Accounting for corporate finance: foreign exchange: scope
SSAP20 under Old UK GAAP provides a standard for foreign currency translation of transactions a company has entered into directly which are denominated in a foreign currency. In addition it also addresses a second problem. As well as (or instead of) undertaking foreign currency transactions on its own behalf, a company may invest in an enterprise that operates, and keeps its financial records, in a foreign currency.
One of the most common ways a company can invest in a foreign entity is to hold shares in an overseas subsidiary. If the subsidiary accounts in a foreign currency whilst the consolidated group financial statements are prepared in sterling, it will be necessary to translate the assets and liabilities in the subsidiary’s balance sheet, and its profit and loss account, into sterling before its results can be incorporated into the consolidated accounts.
SSAP20 sets out how this should be done. This is covered in more detail at CFM26200 onwards.
A company may also have one or more branches that keep financial records, and draw up financial statements, in a foreign currency. The company will need to translate the branch results into sterling in order to incorporate them into its individual company accounts. This is almost precisely the same problem as translating the accounts of a foreign subsidiary, and is also dealt with by SSAP20. This is covered in more detail at CFM26210
‘Foreign branch’ tends to conjure up a picture of an office or factory located in an overseas territory, conducting its own operations with its own staff. But SSAP20 defines branch more widely than this. For example, a shipping company might account for an individual ship, and all the receipts and expenses associated with that ship, as a branch, where the ‘part business’ represented by the ship operates in a foreign currency.
SSAP 20 requires a company to translate its foreign currency transactions and its foreign operations into its local currency. The local currency of a company is defined as the currency of the primary economic environment in which the company operates and generates cash flows. It is assumed, although not stated in the standard, that the company will prepare its accounts in the local currency.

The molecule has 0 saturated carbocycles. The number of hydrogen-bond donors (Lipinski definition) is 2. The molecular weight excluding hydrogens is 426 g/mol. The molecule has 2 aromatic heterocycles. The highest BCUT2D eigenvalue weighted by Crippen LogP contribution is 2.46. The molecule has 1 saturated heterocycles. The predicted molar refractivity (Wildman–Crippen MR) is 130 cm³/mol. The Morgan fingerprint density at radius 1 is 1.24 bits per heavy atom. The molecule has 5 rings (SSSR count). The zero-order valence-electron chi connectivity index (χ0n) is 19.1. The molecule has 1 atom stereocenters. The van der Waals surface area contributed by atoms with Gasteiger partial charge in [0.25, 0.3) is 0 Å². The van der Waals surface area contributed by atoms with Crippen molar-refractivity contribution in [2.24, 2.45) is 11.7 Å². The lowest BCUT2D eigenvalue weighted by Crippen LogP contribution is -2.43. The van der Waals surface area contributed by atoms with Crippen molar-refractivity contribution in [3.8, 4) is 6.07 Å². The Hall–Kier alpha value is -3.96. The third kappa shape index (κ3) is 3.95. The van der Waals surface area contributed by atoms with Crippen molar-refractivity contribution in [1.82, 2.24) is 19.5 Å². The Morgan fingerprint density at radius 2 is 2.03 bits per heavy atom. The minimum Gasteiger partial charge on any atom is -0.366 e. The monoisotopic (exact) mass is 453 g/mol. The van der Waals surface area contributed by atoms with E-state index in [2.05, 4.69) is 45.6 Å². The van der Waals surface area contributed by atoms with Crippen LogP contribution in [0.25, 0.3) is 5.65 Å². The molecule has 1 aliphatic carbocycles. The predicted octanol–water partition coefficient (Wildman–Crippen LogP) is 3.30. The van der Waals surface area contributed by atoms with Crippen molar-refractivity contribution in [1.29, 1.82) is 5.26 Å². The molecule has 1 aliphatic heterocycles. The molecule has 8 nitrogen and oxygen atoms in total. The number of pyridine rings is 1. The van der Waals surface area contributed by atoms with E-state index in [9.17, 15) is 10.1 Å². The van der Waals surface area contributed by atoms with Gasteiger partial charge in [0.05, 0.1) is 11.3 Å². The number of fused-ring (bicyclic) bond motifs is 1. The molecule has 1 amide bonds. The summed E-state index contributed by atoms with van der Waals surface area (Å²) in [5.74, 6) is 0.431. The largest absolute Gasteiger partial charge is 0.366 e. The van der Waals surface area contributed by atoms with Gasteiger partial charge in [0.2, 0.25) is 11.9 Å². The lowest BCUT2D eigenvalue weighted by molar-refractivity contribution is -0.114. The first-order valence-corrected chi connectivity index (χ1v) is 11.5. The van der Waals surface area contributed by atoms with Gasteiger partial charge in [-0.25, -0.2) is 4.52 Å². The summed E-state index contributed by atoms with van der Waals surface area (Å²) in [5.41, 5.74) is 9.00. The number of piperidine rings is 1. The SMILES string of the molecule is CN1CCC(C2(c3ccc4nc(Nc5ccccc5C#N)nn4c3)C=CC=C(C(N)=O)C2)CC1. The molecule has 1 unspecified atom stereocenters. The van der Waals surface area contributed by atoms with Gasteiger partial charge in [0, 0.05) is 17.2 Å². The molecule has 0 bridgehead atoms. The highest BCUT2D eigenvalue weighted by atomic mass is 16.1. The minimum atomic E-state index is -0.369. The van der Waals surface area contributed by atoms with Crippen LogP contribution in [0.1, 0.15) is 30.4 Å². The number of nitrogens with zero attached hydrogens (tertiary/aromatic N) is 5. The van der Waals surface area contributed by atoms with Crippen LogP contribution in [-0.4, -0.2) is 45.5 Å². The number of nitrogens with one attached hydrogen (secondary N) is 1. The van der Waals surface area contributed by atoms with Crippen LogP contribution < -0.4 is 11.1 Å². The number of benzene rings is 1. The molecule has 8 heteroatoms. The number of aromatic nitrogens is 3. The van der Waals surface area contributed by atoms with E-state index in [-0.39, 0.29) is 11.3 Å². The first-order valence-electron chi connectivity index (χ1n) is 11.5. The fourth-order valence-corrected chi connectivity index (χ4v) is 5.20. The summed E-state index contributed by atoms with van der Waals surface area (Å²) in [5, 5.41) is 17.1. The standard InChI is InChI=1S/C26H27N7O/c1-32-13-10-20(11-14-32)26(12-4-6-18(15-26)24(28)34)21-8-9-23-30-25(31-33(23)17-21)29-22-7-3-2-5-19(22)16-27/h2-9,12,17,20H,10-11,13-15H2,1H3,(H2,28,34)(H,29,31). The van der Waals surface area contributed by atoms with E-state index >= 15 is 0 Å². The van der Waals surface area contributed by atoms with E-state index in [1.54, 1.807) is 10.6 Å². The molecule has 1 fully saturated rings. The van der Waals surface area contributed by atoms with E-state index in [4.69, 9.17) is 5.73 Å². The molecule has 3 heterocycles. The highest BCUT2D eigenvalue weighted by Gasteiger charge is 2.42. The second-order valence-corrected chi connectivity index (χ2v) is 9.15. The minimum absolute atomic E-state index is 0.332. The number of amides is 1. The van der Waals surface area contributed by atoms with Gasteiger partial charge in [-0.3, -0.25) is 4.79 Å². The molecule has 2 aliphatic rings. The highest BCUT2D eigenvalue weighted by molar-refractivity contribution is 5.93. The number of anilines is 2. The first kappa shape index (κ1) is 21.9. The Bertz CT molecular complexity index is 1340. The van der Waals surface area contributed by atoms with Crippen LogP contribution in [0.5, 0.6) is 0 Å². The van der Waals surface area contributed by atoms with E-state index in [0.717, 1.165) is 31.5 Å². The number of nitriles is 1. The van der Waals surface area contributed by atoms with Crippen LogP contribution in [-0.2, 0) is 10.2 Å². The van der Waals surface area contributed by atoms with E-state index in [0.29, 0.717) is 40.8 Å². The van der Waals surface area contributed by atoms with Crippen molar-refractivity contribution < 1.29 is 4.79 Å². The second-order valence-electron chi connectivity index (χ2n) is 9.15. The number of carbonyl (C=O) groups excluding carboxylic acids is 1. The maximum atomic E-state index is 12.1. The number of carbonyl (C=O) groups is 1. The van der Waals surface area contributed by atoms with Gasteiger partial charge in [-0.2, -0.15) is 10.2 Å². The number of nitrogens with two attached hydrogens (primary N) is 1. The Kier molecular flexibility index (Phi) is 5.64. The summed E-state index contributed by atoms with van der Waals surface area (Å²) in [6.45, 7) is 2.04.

FRS23, IAS 21 and New UK GAAP
These standards also require a company to translate its own foreign currency transactions as well as its foreign operations. However these transactions have to be first translated into its functional currency and then into its presentation currency (if different).
Functional currency is the currency of the primary economic environment in which the company operates. This is very similar to local currency so the potential for differences to local currency should be limited. However, these standards give more detail on how to assess a company’s primary economic environment. The consideration of whether an entity shares the same economic environment as its parent has not been common practice under SSAP 20. Therefore, it is possible that under these standards the functional currency of a company may be different to its local currency under SSAP 20 if a subsidiary has no significant degree of autonomy from its parents.
Presentation currency is the currency in which the financial statements are presented and is a matter of choice. The standards set out how to translate the accounts into the presentation currency if different from the functional currency and that the resultant gain or loss is taken to other comprehensive income. Such adjustments are not brought into tax as the taxable profits are calculated based on the functional currency of a company. This is covered in more detail at CFM64110.